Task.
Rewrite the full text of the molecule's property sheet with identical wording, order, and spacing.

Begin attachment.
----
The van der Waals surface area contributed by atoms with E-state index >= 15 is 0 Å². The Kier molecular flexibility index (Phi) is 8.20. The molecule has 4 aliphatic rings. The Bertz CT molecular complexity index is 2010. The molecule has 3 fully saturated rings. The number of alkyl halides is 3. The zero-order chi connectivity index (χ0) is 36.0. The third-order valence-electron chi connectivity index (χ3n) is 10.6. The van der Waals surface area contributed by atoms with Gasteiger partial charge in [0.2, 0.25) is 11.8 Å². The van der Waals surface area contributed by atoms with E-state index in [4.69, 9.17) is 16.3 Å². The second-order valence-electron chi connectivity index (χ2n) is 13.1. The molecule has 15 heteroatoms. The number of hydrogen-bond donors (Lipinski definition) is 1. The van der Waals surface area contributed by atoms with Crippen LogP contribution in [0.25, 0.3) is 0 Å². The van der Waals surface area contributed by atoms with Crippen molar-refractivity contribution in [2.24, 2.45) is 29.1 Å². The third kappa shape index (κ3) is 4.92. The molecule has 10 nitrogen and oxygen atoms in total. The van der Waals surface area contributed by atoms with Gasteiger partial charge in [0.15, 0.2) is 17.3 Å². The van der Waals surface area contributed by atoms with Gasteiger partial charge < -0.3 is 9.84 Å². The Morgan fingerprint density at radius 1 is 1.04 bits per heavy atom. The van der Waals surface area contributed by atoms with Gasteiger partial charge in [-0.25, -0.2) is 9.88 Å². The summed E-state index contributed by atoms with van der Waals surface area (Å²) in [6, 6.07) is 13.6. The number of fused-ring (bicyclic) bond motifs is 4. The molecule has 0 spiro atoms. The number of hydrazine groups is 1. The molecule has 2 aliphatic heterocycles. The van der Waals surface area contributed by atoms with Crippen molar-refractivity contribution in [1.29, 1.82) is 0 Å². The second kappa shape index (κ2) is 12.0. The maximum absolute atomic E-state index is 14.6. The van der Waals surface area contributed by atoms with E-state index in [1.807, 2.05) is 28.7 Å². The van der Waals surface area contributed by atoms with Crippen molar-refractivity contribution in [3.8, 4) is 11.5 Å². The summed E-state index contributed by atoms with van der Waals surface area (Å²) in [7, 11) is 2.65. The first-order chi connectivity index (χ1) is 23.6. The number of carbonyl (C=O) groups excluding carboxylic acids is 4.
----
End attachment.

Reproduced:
The van der Waals surface area contributed by atoms with E-state index >= 15 is 0 Å². The Kier molecular flexibility index (Phi) is 8.20. The molecule has 4 aliphatic rings. The Bertz CT molecular complexity index is 2010. The molecule has 3 fully saturated rings. The number of alkyl halides is 3. The zero-order chi connectivity index (χ0) is 36.0. The third-order valence-electron chi connectivity index (χ3n) is 10.6. The van der Waals surface area contributed by atoms with Gasteiger partial charge in [0.2, 0.25) is 11.8 Å². The van der Waals surface area contributed by atoms with E-state index in [4.69, 9.17) is 16.3 Å². The second-order valence-electron chi connectivity index (χ2n) is 13.1. The molecule has 15 heteroatoms. The number of hydrogen-bond donors (Lipinski definition) is 1. The van der Waals surface area contributed by atoms with Crippen LogP contribution in [0.25, 0.3) is 0 Å². The van der Waals surface area contributed by atoms with Crippen molar-refractivity contribution in [2.24, 2.45) is 29.1 Å². The third kappa shape index (κ3) is 4.92. The molecule has 10 nitrogen and oxygen atoms in total. The van der Waals surface area contributed by atoms with Gasteiger partial charge in [0.15, 0.2) is 17.3 Å². The van der Waals surface area contributed by atoms with Gasteiger partial charge < -0.3 is 9.84 Å². The Morgan fingerprint density at radius 1 is 1.04 bits per heavy atom. The van der Waals surface area contributed by atoms with Gasteiger partial charge in [-0.25, -0.2) is 9.88 Å². The summed E-state index contributed by atoms with van der Waals surface area (Å²) in [6, 6.07) is 13.6. The number of fused-ring (bicyclic) bond motifs is 4. The molecule has 0 spiro atoms. The number of hydrazine groups is 1. The molecule has 2 aliphatic heterocycles. The van der Waals surface area contributed by atoms with Crippen molar-refractivity contribution in [1.29, 1.82) is 0 Å². The second kappa shape index (κ2) is 12.0. The maximum absolute atomic E-state index is 14.6. The van der Waals surface area contributed by atoms with E-state index in [1.807, 2.05) is 28.7 Å². The van der Waals surface area contributed by atoms with Crippen molar-refractivity contribution in [3.8, 4) is 11.5 Å². The summed E-state index contributed by atoms with van der Waals surface area (Å²) in [7, 11) is 2.65. The first-order chi connectivity index (χ1) is 23.6. The number of carbonyl (C=O) groups excluding carboxylic acids is 4.